A TERROR AND A TRIBUTE
“May the Master of Mercy shelter them in the shadow of his wings”. A Holocaust prayer is on a slip in the programme for this eve of the Auschwitz liberation, and quiet music plays after the curtain-call for those leaving bereft of speech. Jonathan Church’s powerful, intelligent Chichester production grows in status in the big space, and that it should be played with quiet brilliance so close to Whitehall and Westminster is stirringly appropriate.
For Mark Hayhurst’s play deals with five years from 1933-1938: before the war, while official Britain was still trying to hope that Herr Hitler was, well, sort of OK. It relates the fate of Hans Litten, a combative lawyer who in 1931 had called the Nazi party leader as a witness in the trial of some brownshirt thugs, and in cross-examination humiliated him. Hitler, still at his bierhalle-rant stage, was no match for the angry young advocate. A Jew, too: having converted in defiance of his cautious father (born Jewish, but Lutheranizing himself to keep his job) . His mother Irmgard defended his independence. And when he was arrested the night of the Reichstag fire, Irmgard became his champion, her fight the theme of this play.
It could be tragic-heroic, a harrowing reiteration of what we all know about the brutalities of Nazism. It is both, but also a play of ideas and discomforting truths, both warning and beacon. Penelope Wilton is Irmgard, in a performance so controlled, impassioned, ironic, subtle and perfectly pitched that several of us left the theatre muttering “Why is she not a Dame yet?” . We meet her as an elegant Prussian matron, confident of her status, resolved to be “patient and objectionable” with the Gestapo officials to get Hans released from what, weasellingly, is called “protective custody” against the passionate people of the New Germany. “We are looking after him” says Dr Conrad, the official played with wonderful civil suaveness by John Light.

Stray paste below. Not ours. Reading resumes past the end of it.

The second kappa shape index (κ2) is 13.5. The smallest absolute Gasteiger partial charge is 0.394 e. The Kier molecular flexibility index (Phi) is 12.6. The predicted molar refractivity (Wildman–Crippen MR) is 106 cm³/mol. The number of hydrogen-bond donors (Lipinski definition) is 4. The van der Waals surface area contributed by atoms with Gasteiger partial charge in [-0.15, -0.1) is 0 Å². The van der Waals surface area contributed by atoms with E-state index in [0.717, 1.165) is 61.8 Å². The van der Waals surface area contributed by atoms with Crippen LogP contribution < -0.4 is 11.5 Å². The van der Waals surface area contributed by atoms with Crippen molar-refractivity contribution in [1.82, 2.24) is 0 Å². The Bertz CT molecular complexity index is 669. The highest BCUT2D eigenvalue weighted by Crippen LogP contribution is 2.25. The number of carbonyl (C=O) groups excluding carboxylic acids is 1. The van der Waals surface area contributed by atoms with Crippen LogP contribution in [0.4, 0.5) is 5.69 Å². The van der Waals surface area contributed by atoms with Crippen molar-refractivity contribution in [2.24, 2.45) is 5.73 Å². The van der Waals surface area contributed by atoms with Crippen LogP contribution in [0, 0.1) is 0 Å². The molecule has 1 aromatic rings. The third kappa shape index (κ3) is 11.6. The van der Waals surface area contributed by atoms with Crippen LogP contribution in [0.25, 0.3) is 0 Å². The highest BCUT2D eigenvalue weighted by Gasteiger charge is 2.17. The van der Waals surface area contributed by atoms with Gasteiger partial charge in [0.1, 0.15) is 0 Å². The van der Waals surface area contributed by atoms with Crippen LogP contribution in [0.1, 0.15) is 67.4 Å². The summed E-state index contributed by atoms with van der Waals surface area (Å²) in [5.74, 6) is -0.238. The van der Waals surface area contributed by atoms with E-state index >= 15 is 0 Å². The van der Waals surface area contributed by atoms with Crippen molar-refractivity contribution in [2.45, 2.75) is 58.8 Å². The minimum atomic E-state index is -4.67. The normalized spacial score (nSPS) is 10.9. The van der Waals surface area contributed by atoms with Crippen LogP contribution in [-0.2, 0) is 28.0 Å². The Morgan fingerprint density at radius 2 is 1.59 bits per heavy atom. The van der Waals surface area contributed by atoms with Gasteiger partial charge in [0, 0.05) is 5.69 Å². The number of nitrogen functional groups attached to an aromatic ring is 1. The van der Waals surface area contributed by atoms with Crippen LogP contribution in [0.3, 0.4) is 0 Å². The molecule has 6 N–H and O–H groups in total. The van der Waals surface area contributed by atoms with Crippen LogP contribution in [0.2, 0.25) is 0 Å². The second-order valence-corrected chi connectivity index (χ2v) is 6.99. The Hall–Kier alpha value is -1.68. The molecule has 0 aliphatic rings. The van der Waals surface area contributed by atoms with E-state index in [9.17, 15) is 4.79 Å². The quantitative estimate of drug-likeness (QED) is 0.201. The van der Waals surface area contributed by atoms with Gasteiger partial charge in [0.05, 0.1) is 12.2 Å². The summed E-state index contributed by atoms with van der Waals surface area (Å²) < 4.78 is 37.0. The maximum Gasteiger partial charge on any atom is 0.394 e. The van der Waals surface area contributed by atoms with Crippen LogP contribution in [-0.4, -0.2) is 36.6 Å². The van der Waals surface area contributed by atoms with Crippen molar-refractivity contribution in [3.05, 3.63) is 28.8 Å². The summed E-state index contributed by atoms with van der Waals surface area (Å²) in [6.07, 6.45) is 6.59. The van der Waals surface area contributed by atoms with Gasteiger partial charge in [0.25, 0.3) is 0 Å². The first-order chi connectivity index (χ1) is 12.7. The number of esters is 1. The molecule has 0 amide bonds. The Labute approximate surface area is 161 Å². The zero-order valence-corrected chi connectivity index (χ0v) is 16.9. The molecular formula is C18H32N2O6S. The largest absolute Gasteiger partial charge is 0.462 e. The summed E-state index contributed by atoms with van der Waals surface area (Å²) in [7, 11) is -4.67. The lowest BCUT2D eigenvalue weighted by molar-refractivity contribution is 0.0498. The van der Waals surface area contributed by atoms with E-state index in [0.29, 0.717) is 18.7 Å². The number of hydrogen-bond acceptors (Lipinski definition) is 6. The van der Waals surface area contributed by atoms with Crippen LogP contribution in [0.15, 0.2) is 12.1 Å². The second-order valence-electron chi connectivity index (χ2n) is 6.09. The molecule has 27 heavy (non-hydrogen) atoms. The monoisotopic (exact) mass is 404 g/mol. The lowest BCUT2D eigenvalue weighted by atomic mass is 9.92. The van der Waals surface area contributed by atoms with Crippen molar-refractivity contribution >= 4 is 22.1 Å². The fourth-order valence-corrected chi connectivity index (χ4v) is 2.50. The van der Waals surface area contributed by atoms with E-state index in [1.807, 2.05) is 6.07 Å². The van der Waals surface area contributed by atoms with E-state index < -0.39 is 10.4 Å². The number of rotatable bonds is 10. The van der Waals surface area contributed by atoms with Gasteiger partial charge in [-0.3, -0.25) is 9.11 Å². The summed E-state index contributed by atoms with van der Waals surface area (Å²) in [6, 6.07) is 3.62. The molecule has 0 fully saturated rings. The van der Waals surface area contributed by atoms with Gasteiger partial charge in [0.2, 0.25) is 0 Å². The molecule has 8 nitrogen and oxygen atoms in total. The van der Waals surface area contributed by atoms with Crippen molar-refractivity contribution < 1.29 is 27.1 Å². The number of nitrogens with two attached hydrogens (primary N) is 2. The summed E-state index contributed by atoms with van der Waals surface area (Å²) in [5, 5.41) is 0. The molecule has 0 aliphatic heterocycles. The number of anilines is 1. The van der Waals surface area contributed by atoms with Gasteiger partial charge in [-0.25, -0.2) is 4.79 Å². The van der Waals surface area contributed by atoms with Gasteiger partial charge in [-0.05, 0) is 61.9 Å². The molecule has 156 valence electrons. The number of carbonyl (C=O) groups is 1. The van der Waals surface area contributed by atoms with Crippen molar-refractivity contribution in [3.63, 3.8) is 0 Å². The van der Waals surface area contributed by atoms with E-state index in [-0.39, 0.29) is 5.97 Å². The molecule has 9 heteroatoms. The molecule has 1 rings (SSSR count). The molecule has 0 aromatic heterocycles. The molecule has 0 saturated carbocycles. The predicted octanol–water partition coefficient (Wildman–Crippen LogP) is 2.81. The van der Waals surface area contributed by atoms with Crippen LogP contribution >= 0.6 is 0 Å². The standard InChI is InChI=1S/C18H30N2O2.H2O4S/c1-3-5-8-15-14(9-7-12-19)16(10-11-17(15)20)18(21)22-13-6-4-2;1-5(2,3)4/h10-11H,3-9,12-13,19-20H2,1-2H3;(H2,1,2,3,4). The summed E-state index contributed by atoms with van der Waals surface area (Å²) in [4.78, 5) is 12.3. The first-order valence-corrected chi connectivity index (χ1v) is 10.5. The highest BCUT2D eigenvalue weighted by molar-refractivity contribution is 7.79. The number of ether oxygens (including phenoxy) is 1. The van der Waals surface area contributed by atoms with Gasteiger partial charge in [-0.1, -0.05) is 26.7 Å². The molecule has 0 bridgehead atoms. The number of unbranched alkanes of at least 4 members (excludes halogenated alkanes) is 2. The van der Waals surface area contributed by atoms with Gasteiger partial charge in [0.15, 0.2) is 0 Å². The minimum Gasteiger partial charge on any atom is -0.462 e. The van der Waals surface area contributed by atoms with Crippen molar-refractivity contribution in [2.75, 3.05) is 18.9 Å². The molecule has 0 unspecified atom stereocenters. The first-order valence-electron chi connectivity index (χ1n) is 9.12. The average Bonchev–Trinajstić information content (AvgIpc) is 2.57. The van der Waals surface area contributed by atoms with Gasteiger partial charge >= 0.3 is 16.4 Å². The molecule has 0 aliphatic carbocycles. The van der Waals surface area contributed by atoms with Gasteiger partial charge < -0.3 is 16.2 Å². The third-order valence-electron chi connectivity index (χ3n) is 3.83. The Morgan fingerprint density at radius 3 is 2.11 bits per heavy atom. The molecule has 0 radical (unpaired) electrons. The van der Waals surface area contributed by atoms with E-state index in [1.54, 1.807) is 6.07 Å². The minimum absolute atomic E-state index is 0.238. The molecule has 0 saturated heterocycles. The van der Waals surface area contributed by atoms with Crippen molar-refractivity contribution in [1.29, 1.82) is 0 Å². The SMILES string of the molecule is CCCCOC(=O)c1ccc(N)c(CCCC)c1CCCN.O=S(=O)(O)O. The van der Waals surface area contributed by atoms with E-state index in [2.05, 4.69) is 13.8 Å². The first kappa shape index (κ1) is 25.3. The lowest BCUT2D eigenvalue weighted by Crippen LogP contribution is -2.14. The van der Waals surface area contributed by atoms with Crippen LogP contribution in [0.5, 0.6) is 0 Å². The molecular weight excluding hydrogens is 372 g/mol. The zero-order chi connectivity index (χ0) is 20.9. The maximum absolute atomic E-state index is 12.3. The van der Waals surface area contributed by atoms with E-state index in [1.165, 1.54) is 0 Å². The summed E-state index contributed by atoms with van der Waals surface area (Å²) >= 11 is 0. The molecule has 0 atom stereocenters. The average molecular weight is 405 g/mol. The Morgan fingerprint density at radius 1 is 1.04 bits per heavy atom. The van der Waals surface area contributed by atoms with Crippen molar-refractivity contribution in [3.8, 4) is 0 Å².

His encounters with Irmgard recur through the play: she in command of facts, once horrifyingly listing her son’s known (leaked) injuries. But she plays the game, makes Heil-Hitler concessions; he seems to offer hope, even respect, till the gloves come off and layers of class resentment and fanatical belief make him suddenly venomous. Light does it superbly, chillingly, demonstrating that the veneer of Western European civilization can be very thin indeed.
The city scenes are on a bare forestage, but artfully convey through the curve of a desk-leg or descent of a chandelier a bourgeois Gerrmanic correctness I recognize from life there. Behind them, concrete and bars give us the cells and concentration-camps where Martin Hutson’s Litten is tormented. And core to the impact of the play is that we see him with fellow-prisoners: the ironic newspaper editor Ossietsky and the wild-man satirist and poet Erich Muhsam. For all their bruises they joke: darkly mock their situation, to bring home the vital truth that such victims were intellectuals, sophisticates, wits: the brightest. And that their tormentors were envious stupid thugs or at best dupes.
The same withering humorous intelligence sparks from Irmgard: she is often, for all her maternal torment, very funny. Nobody can wither like Wilton, for all her kindly grace. There is a scene with Lord Allan – the British envoy on whom her hopes are pinned – where he havers in diplomatic language that Hitler is partly a victim of “mistranslation” and that Anglo-German relations come first. Set against the viciousness behind, that throws a timely parallel with today’s emollient attitudes to Saudi Arabia. Where , remember, a dissident blogger is being imprisoned and tortured while we fly flags at half-mast for the royal autocrats.
The subject could be unwatchably grim, but the play is not, because its intellectual sinewiness and redemptive spirit shine too bright. At last mother and doomed son meet, and quote Rilke about confronting dragons with courage. “That’s beautiful” says Hans. “I wish it were true” mourns the mother. And he replies “It can’t be one and not the other. You taught me that”. So yes, beautiful.
Box office 0845 481 1870 http://www.trh.co.uk to 14 march